May 2011

Image: THE XY FACTOR Skin Sensation

The guy courtside at the Lakers in the python jacket and cowboy hat? Meet James Goldstein
by Adam Tschorn


Ever since my first Laker game years ago, I’ve wondered about the distinctively dressed dude way up close who, from the nosebleeds, looks like a well-done bacon strip in a cowboy hat.

Binoculars reveal it’s actually a deeply tanned man with white collar-length hair who favors head-to-toe wardrobes of leather and python skin, accessorized with a jaunty scarf knotted at the neck. Through a chance encounter at the Chateau Marmont, I learn his name—James Goldstein—and seek to find out more.

The man in question agrees to meet me at the place he’s lived since 1972. The John Lautner Sheats-Goldstein house has been a location for some 300 fashion shoots and a handful of movies, most notably The Big Lebowski. He demurs on his age (at least 60, but he “feels 20”) and source of income (“property investments”), but he is happy to give me the skinny on the duds.

“I like things that are beautiful and have never been done—and that leads me to unusual skins,” Goldstein says. When I bring up that python skin is scarce and isn’t sold in California, he shows not a trace of remorse. “I’ve never had a problem,” he says with a grin.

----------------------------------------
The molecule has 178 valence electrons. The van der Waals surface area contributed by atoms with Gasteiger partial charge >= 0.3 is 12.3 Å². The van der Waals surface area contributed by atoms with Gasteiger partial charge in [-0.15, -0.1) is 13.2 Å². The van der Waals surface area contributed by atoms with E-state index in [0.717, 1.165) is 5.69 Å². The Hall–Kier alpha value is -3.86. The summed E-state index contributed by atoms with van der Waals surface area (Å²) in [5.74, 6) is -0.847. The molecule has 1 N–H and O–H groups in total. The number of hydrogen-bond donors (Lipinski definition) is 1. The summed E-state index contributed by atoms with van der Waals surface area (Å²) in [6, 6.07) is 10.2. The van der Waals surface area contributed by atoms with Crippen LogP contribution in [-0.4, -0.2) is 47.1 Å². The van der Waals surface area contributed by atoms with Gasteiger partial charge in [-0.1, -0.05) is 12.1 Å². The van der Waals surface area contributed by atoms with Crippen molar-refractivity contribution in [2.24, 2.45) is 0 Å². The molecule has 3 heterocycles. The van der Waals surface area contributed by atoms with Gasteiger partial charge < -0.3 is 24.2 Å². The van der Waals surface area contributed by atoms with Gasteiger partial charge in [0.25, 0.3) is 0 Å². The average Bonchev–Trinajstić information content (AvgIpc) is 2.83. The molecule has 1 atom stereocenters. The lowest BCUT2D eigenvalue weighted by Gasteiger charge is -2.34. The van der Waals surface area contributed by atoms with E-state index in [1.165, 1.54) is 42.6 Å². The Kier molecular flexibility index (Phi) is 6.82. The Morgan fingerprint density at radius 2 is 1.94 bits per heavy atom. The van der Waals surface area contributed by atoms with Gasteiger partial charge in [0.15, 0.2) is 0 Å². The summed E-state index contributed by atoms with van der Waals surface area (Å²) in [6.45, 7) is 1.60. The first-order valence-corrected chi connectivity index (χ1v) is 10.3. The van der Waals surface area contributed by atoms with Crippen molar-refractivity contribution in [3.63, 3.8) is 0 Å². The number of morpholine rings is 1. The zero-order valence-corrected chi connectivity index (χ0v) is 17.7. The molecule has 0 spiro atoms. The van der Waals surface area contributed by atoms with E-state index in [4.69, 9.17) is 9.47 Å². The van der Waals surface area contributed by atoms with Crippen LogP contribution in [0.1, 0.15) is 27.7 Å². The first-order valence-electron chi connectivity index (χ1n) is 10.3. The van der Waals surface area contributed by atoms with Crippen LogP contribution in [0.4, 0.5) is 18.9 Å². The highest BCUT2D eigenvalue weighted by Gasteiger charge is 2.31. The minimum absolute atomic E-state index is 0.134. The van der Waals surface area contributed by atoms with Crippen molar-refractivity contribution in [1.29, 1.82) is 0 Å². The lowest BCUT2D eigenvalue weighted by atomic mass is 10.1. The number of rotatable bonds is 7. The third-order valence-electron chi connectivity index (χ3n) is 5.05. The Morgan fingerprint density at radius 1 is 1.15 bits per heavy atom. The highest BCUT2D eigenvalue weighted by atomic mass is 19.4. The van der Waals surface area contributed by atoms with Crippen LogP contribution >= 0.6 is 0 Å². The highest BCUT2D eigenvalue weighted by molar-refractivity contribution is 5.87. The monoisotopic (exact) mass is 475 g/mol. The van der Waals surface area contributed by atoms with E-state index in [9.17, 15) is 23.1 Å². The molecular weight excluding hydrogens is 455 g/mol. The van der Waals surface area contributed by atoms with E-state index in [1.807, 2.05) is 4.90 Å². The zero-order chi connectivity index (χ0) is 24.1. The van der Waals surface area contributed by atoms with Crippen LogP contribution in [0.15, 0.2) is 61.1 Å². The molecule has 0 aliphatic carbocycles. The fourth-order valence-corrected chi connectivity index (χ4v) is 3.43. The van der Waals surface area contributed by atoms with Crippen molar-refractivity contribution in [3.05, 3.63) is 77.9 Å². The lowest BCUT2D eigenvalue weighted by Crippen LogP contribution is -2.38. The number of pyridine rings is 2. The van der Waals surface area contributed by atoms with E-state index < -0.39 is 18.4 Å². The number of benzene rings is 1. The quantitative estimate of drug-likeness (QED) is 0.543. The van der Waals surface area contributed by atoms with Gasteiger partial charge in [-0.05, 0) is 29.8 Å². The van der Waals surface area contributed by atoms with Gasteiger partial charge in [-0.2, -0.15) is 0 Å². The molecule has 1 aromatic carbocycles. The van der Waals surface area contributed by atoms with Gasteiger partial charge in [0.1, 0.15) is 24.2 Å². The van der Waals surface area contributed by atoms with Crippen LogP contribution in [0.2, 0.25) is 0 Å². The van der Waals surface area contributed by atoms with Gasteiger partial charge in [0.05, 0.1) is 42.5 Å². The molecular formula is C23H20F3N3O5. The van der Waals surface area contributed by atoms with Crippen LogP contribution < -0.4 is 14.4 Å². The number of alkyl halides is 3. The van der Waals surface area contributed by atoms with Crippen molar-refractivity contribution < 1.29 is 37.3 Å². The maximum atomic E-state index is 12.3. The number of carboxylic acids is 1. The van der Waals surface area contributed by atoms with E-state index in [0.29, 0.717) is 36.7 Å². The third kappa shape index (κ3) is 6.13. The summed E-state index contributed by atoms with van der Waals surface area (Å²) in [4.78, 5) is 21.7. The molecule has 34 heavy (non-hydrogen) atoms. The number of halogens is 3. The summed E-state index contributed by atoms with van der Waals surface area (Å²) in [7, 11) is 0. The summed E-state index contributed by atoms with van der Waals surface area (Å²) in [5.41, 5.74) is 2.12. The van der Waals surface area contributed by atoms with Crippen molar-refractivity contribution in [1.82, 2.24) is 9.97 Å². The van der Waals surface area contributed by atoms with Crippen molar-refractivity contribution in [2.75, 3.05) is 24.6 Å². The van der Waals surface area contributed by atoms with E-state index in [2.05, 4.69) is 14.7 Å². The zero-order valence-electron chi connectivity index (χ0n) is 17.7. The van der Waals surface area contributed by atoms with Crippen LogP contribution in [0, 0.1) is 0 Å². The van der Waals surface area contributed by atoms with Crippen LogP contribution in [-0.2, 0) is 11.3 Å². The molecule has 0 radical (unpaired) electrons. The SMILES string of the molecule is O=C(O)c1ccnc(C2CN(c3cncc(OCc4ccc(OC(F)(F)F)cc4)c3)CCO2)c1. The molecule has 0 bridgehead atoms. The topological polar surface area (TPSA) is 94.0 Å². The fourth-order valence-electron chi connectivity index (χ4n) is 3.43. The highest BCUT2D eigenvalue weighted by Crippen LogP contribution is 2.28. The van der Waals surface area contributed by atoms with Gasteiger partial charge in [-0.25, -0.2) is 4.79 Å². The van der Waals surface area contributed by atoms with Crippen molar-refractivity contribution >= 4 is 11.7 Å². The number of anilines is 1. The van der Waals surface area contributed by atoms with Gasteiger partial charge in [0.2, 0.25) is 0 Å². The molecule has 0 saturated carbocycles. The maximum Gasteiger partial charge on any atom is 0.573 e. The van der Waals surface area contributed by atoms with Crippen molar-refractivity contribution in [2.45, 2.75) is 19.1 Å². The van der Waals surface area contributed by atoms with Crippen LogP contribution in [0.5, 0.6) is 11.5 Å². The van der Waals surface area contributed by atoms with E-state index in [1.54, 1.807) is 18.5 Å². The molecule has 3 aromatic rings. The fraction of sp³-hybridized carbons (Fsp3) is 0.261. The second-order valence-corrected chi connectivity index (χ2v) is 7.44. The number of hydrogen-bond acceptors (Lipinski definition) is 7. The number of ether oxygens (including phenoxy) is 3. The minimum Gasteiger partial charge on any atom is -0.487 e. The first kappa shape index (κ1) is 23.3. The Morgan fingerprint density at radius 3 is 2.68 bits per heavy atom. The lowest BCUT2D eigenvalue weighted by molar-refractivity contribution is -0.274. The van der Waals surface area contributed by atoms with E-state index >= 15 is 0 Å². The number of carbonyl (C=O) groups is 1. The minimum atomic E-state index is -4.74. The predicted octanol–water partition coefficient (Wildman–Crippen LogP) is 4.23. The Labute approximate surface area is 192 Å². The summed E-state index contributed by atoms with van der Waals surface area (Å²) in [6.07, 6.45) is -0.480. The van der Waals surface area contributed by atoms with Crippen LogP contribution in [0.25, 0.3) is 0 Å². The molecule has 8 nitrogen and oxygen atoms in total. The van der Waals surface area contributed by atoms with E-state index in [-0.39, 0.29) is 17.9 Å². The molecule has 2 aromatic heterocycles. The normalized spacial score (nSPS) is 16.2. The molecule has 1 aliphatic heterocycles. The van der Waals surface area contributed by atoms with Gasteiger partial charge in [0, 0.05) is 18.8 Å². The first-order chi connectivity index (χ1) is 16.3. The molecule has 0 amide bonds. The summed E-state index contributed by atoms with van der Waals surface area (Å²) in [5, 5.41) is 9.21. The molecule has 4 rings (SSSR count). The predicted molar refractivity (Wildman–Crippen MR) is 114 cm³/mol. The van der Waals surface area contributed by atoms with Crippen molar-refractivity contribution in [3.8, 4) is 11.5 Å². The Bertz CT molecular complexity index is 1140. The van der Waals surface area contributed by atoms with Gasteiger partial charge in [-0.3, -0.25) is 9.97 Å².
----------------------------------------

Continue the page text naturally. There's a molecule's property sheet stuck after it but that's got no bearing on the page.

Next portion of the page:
Goldstein is so bent on being a sartorial standout, he only wears clothes from the current season. So after six months, even the most beloved pieces are filed away in a closet outfitted with the kind of heavy-duty rotating rack you find at the dry cleaners.

It’s quite an inventory. Notable retirees include two motorcycle-style jackets: a 10-year-old orange leather-and-python Roberto Cavalli; and a turquoise leather Claude Montana with padded shoulders from the ’80s. Not yet exiled is a red painted-leather Balmain from AW10, festooned with safety pins, thumbtacks and nose rings. (“I wore it to the Laker game the other night, and it set off the metal detector,” he says. “But it wasn’t a problem.”)

Oh, and those signature Crocodile Dundee–meets–cowpoke hats? They’re custom crafted from python skin by Parisian milliner Jean-Pierre Tritz. Even if you wanted one, you’d have to unhinge your jaw to swallow the price: $4,000. Goldstein has three in heavy rotation—black, brown and, the newest, an office-folder manila that perfectly sets off the python scales.

“This one’s for spring,” Goldstein says proudly. Which means you’ll soon be seeing it courtside.